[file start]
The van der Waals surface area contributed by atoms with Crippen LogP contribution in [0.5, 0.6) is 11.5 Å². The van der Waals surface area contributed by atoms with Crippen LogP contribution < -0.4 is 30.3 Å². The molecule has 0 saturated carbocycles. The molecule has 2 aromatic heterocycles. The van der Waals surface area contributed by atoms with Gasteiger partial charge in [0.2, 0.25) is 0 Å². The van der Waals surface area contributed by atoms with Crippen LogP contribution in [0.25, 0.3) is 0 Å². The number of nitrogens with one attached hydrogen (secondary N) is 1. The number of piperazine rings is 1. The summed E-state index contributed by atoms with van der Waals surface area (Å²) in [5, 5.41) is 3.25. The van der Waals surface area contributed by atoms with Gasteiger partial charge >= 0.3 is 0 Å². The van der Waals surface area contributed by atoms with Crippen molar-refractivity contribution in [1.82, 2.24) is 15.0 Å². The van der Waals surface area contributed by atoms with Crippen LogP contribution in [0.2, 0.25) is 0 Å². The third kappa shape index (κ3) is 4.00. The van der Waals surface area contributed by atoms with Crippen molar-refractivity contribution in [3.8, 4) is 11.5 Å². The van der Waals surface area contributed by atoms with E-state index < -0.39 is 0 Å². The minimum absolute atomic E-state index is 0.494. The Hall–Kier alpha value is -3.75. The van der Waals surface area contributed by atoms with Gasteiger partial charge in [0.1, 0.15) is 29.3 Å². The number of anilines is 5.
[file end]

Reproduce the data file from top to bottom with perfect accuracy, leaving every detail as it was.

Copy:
The van der Waals surface area contributed by atoms with Crippen LogP contribution in [0.5, 0.6) is 11.5 Å². The van der Waals surface area contributed by atoms with Crippen LogP contribution < -0.4 is 30.3 Å². The molecule has 0 saturated carbocycles. The molecule has 2 aromatic heterocycles. The van der Waals surface area contributed by atoms with Gasteiger partial charge in [0.2, 0.25) is 0 Å². The van der Waals surface area contributed by atoms with Crippen LogP contribution in [0.25, 0.3) is 0 Å². The number of nitrogens with one attached hydrogen (secondary N) is 1. The number of piperazine rings is 1. The summed E-state index contributed by atoms with van der Waals surface area (Å²) in [5, 5.41) is 3.25. The van der Waals surface area contributed by atoms with Gasteiger partial charge >= 0.3 is 0 Å². The van der Waals surface area contributed by atoms with Crippen molar-refractivity contribution in [1.82, 2.24) is 15.0 Å². The van der Waals surface area contributed by atoms with Crippen LogP contribution in [0.2, 0.25) is 0 Å². The third kappa shape index (κ3) is 4.00. The van der Waals surface area contributed by atoms with Crippen molar-refractivity contribution in [3.8, 4) is 11.5 Å². The van der Waals surface area contributed by atoms with E-state index < -0.39 is 0 Å². The minimum absolute atomic E-state index is 0.494. The Hall–Kier alpha value is -3.75. The van der Waals surface area contributed by atoms with Gasteiger partial charge in [0.1, 0.15) is 29.3 Å². The number of anilines is 5.